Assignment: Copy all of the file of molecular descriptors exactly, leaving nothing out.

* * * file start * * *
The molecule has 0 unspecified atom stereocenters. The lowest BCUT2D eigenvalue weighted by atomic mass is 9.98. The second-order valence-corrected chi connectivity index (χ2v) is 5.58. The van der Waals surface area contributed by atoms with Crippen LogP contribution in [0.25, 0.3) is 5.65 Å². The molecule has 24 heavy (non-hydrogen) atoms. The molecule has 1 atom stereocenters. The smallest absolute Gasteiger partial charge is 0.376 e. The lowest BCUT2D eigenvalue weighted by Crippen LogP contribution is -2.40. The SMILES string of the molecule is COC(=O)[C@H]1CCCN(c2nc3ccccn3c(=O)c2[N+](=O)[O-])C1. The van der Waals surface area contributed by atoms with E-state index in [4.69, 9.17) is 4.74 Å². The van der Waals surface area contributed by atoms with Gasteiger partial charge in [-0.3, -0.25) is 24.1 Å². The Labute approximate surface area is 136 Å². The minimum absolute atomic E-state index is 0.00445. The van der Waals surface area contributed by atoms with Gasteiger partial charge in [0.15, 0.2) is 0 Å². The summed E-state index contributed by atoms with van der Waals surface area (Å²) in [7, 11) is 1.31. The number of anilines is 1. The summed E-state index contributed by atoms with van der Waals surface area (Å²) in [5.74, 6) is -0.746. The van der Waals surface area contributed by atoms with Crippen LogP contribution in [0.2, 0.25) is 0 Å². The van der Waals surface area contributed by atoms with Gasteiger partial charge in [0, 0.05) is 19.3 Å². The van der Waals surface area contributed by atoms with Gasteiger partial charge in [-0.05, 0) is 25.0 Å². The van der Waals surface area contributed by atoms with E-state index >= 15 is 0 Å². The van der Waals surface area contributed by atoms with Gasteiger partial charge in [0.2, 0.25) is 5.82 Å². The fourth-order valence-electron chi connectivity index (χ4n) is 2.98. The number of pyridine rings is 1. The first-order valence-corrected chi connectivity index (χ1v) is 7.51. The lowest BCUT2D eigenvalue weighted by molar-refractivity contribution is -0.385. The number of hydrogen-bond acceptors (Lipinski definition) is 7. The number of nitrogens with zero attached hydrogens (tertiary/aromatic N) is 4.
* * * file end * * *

The molecule has 0 unspecified atom stereocenters. The lowest BCUT2D eigenvalue weighted by atomic mass is 9.98. The second-order valence-corrected chi connectivity index (χ2v) is 5.58. The van der Waals surface area contributed by atoms with Crippen LogP contribution in [0.25, 0.3) is 5.65 Å². The molecule has 24 heavy (non-hydrogen) atoms. The molecule has 1 atom stereocenters. The smallest absolute Gasteiger partial charge is 0.376 e. The lowest BCUT2D eigenvalue weighted by Crippen LogP contribution is -2.40. The SMILES string of the molecule is COC(=O)[C@H]1CCCN(c2nc3ccccn3c(=O)c2[N+](=O)[O-])C1. The van der Waals surface area contributed by atoms with E-state index in [4.69, 9.17) is 4.74 Å². The van der Waals surface area contributed by atoms with Gasteiger partial charge in [-0.3, -0.25) is 24.1 Å². The Labute approximate surface area is 136 Å². The minimum absolute atomic E-state index is 0.00445. The van der Waals surface area contributed by atoms with Gasteiger partial charge in [0.15, 0.2) is 0 Å². The summed E-state index contributed by atoms with van der Waals surface area (Å²) in [7, 11) is 1.31. The number of anilines is 1. The summed E-state index contributed by atoms with van der Waals surface area (Å²) in [5.74, 6) is -0.746. The van der Waals surface area contributed by atoms with Crippen LogP contribution in [0.2, 0.25) is 0 Å². The van der Waals surface area contributed by atoms with Gasteiger partial charge in [0, 0.05) is 19.3 Å². The van der Waals surface area contributed by atoms with Gasteiger partial charge in [-0.05, 0) is 25.0 Å². The van der Waals surface area contributed by atoms with E-state index >= 15 is 0 Å². The van der Waals surface area contributed by atoms with Gasteiger partial charge in [0.2, 0.25) is 5.82 Å². The fourth-order valence-electron chi connectivity index (χ4n) is 2.98. The number of pyridine rings is 1. The first-order valence-corrected chi connectivity index (χ1v) is 7.51. The lowest BCUT2D eigenvalue weighted by molar-refractivity contribution is -0.385. The number of hydrogen-bond acceptors (Lipinski definition) is 7. The number of nitrogens with zero attached hydrogens (tertiary/aromatic N) is 4.